The University of Southampton
Engineering and the EnvironmentUndergraduate study

Ion Costisanu MEng Mechanical Engineering / Sustainable Energy Systems, 2016

Manufacturing Engineering Graduate at Rolls-Royce Plc

Ion Costisanu's Photo

My Group Design Project was a highlight of my time at university. The task involved the application of knowledge, experience, and approaches learnt in previous years and helped to reinforce my understanding of engineering principles. The knowledge and skills I developed from the project helped me bridge the gap between academia and working in industry.

Can you provide a brief summary of your time at Southampton?

I joined the University of Southampton in September 2011. It didn’t take long for me to realise that the University of Southampton had the environment and culture that perfectly mirrored my ambitions. It provided me with the tools I needed to equip myself with an engineer’s way of thinking. Throughout my time at university I was an active member of the debating society, represented the University at national Thai Boxing competitions, and completed summer jobs at major events such as the Olympics 2012, G8 Summit and Wimbledon.

What was the highlight of your time as a Southampton student?

In the second year we were working in teams of five to design and build a bridge with limited resources. We then loaded the bridges to see which team had the strongest and most effective structure. We probably took the prize for the worst bridge in history but it was really fun watching it collapse.

What did you enjoy most about your course?

The final year Group Design Project was my favourite part of the course. This task simulated a real life engineering cycle where we had to manage costs, generate concepts, design for manufacture, plan assembly, manufacture, test and validate an engineering project. This task involved the application of knowledge, experience and approaches learnt in previous years which further reinforced my understanding of engineering principles. The learning taken out of this project helped me bridge the gap between academia and industry. In fact, I need to do a similar project as part of my current graduate role at Rolls-Royce called Design & Make and I am more confident with this task after having completed a similar one at university.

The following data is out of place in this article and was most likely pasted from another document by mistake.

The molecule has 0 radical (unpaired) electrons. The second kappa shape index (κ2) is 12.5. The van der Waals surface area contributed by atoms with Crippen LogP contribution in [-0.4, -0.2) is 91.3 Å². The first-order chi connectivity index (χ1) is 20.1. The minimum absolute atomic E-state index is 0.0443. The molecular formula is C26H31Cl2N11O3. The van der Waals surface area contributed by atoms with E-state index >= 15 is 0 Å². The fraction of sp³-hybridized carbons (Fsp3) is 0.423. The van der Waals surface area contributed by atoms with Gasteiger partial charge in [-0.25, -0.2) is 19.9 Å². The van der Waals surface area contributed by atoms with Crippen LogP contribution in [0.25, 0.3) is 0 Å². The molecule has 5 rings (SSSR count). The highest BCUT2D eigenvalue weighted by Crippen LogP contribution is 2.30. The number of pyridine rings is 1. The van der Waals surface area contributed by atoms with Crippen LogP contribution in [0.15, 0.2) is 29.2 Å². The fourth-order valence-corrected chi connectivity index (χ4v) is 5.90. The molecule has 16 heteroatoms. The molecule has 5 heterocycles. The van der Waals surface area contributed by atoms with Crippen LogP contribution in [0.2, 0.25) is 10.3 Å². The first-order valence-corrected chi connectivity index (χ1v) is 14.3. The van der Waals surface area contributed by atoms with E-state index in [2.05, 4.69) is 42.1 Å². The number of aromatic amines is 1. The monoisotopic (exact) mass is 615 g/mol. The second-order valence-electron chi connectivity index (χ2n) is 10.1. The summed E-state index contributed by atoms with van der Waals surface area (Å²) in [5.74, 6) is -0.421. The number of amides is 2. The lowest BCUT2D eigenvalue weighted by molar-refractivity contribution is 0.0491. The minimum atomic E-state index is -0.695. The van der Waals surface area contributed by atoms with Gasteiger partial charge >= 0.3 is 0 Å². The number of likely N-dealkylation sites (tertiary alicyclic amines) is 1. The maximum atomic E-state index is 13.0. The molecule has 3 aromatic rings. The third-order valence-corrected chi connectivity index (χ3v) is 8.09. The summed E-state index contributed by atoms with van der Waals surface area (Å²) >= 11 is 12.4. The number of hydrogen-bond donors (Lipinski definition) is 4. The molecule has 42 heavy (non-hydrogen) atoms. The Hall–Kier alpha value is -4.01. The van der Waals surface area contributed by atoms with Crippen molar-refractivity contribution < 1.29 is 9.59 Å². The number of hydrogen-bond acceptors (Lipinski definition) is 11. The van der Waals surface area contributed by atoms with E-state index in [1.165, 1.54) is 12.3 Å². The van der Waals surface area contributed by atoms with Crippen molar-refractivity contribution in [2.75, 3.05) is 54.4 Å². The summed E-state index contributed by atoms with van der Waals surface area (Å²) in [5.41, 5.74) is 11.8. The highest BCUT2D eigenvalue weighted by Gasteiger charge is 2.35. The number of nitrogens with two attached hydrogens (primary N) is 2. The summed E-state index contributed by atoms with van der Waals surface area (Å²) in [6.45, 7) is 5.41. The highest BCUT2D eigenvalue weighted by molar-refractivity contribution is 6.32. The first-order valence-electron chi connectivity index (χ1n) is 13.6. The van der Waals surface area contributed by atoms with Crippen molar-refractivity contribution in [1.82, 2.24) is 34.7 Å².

What were your lecturers and supervisors like? Did you find them supportive?

When we joined the University we had a lot of classes, supervisions and labs. As we moved through the academic years, the classes reduced, but the work load increased. This formula helped me build initiative and think more independently around engineering problems, but, more importantly, helped me to develop an appreciation of working with other people on my course. In principle, if I identified the right problem, asked the right question, and provided a thinking solution, then I would always get enough guidance and help from lecturers and supervisors. I was more likely to get guidance in the thought process rather than a final solution. In addition, every student is allocated an academic tutor who can help with more personal issues such as performance, career aspirations, and references.

How did the facilities available at the University help you with your research and project work?

There are a lot of manufacturing and design facilities on campus. Every project I designed from first year all the way to fourth year was manufactured in university labs. Materials used for my project were also ordered through labs and bought from university-approved suppliers.

What is your current role?

I am currently on the manufacturing engineering graduate programme at Rolls-Royce plc. My role involves completing jobs in the following areas: increasing manufacturing capability for improved design flexibility, new product introduction, and continuous improvement. At the end of these placements, I will be doing a Design & Make project where we will be working in small teams to design and manufacture a product under a set budget and resources.

In what ways does the course you took at Southampton help you within your career?

The most important thing that I got out of university is how to think around an engineering problem. I probably don’t remember all of the specific information from my modules but I have learnt how to plot a road map of an engineering problem from initiation to completion. This allows me to visualise the solution of the problem which then helps me put together the right material and resources to solve it.

What has been your greatest career achievement so far?

Finding a job I am passionate about is probably my greatest achievement. This was not an easy task; I tried various internships and industries and I came to a conclusion that companies tend to shape a culture and environment depending on the product or service they provide, how they provide it, and the market they operate in. It is down to us (the students) to find if that particular environment is for us. I think finding a job in which an individual can perform well is crucial. I studied Mechanical Engineering at university but I moved towards manufacturing in industry which is slightly different. Making that decision was very difficult but it was the best decision I have taken related to my career.

What advice would you offer to potential University of Southampton students?

• Do as much work experience and complete as many internships as possible.

• If lecturers make you work independently, remember that this will benefit you massively in the future.

• Continually reflect on your skill gaps and find ways to get out of your comfort zone.

• Learn from your peers.

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